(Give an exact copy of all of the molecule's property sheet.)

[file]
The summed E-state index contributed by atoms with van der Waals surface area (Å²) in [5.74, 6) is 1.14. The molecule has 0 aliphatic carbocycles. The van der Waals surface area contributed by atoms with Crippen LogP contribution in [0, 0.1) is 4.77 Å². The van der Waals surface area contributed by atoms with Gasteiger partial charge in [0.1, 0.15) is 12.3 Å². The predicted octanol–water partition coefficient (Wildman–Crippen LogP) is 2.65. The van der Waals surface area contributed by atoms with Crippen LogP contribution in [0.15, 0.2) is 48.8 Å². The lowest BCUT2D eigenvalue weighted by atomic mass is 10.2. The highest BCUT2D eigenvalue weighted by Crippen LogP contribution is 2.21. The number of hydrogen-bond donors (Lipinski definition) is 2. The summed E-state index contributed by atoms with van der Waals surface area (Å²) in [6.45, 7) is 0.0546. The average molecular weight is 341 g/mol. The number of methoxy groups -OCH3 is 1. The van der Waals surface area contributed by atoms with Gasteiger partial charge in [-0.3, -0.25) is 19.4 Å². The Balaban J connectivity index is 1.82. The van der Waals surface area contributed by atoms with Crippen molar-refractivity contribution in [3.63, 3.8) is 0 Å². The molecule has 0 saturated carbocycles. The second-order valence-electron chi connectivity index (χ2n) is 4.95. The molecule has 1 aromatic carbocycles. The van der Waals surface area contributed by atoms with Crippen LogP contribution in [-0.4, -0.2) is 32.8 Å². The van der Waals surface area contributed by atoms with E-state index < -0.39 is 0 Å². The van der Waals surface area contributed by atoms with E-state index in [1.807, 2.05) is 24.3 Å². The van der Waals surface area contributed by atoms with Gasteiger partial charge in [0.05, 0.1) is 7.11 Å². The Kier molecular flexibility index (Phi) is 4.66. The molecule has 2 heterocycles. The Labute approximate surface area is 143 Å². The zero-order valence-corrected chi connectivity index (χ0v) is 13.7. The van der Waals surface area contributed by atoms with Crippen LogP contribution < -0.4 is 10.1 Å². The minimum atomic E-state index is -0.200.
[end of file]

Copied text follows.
The summed E-state index contributed by atoms with van der Waals surface area (Å²) in [5.74, 6) is 1.14. The molecule has 0 aliphatic carbocycles. The van der Waals surface area contributed by atoms with Crippen LogP contribution in [0, 0.1) is 4.77 Å². The van der Waals surface area contributed by atoms with Gasteiger partial charge in [0.1, 0.15) is 12.3 Å². The predicted octanol–water partition coefficient (Wildman–Crippen LogP) is 2.65. The van der Waals surface area contributed by atoms with Crippen LogP contribution in [0.15, 0.2) is 48.8 Å². The lowest BCUT2D eigenvalue weighted by atomic mass is 10.2. The highest BCUT2D eigenvalue weighted by Crippen LogP contribution is 2.21. The number of hydrogen-bond donors (Lipinski definition) is 2. The summed E-state index contributed by atoms with van der Waals surface area (Å²) in [6.45, 7) is 0.0546. The average molecular weight is 341 g/mol. The number of methoxy groups -OCH3 is 1. The van der Waals surface area contributed by atoms with Gasteiger partial charge in [-0.3, -0.25) is 19.4 Å². The Balaban J connectivity index is 1.82. The van der Waals surface area contributed by atoms with Crippen molar-refractivity contribution in [3.63, 3.8) is 0 Å². The molecule has 0 saturated carbocycles. The second-order valence-electron chi connectivity index (χ2n) is 4.95. The molecule has 1 aromatic carbocycles. The van der Waals surface area contributed by atoms with Crippen LogP contribution in [-0.4, -0.2) is 32.8 Å². The van der Waals surface area contributed by atoms with E-state index < -0.39 is 0 Å². The van der Waals surface area contributed by atoms with E-state index in [1.807, 2.05) is 24.3 Å². The van der Waals surface area contributed by atoms with Gasteiger partial charge in [0.05, 0.1) is 7.11 Å². The Kier molecular flexibility index (Phi) is 4.66. The molecule has 2 heterocycles. The Labute approximate surface area is 143 Å². The zero-order valence-corrected chi connectivity index (χ0v) is 13.7. The van der Waals surface area contributed by atoms with Crippen LogP contribution < -0.4 is 10.1 Å². The minimum atomic E-state index is -0.200.